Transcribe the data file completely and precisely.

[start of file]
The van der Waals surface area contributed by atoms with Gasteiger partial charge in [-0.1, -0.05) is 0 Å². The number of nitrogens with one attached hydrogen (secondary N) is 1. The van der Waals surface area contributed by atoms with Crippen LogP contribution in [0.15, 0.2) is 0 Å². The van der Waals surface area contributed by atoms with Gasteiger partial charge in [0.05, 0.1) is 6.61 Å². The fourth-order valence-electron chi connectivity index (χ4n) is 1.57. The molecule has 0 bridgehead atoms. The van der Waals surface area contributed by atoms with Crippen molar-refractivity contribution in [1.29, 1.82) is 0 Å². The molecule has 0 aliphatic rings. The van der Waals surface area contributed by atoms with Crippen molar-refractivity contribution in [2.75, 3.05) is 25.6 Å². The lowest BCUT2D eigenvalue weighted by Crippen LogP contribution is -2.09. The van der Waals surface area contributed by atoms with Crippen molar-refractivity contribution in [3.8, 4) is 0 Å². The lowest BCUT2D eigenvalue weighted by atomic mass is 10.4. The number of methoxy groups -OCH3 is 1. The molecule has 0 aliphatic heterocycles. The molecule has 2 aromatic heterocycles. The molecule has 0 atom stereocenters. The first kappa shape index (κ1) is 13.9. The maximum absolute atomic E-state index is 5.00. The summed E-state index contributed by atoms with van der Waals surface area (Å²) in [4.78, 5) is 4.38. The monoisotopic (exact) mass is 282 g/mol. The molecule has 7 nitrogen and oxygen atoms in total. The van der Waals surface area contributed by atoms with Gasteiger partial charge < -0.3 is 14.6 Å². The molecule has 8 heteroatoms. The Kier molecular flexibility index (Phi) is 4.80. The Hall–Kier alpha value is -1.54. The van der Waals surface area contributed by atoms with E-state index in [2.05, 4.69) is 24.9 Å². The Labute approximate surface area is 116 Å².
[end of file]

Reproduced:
The van der Waals surface area contributed by atoms with Gasteiger partial charge in [-0.1, -0.05) is 0 Å². The number of nitrogens with one attached hydrogen (secondary N) is 1. The van der Waals surface area contributed by atoms with Crippen LogP contribution in [0.15, 0.2) is 0 Å². The van der Waals surface area contributed by atoms with Gasteiger partial charge in [0.05, 0.1) is 6.61 Å². The fourth-order valence-electron chi connectivity index (χ4n) is 1.57. The molecule has 0 bridgehead atoms. The van der Waals surface area contributed by atoms with Crippen molar-refractivity contribution in [1.29, 1.82) is 0 Å². The molecule has 0 aliphatic rings. The van der Waals surface area contributed by atoms with Crippen molar-refractivity contribution in [2.75, 3.05) is 25.6 Å². The lowest BCUT2D eigenvalue weighted by Crippen LogP contribution is -2.09. The van der Waals surface area contributed by atoms with Crippen molar-refractivity contribution in [3.8, 4) is 0 Å². The lowest BCUT2D eigenvalue weighted by atomic mass is 10.4. The number of methoxy groups -OCH3 is 1. The molecule has 0 aliphatic heterocycles. The molecule has 2 aromatic heterocycles. The molecule has 0 atom stereocenters. The first kappa shape index (κ1) is 13.9. The maximum absolute atomic E-state index is 5.00. The summed E-state index contributed by atoms with van der Waals surface area (Å²) in [4.78, 5) is 4.38. The monoisotopic (exact) mass is 282 g/mol. The molecule has 7 nitrogen and oxygen atoms in total. The van der Waals surface area contributed by atoms with Gasteiger partial charge < -0.3 is 14.6 Å². The molecule has 8 heteroatoms. The Kier molecular flexibility index (Phi) is 4.80. The Hall–Kier alpha value is -1.54. The van der Waals surface area contributed by atoms with E-state index in [2.05, 4.69) is 24.9 Å². The Labute approximate surface area is 116 Å².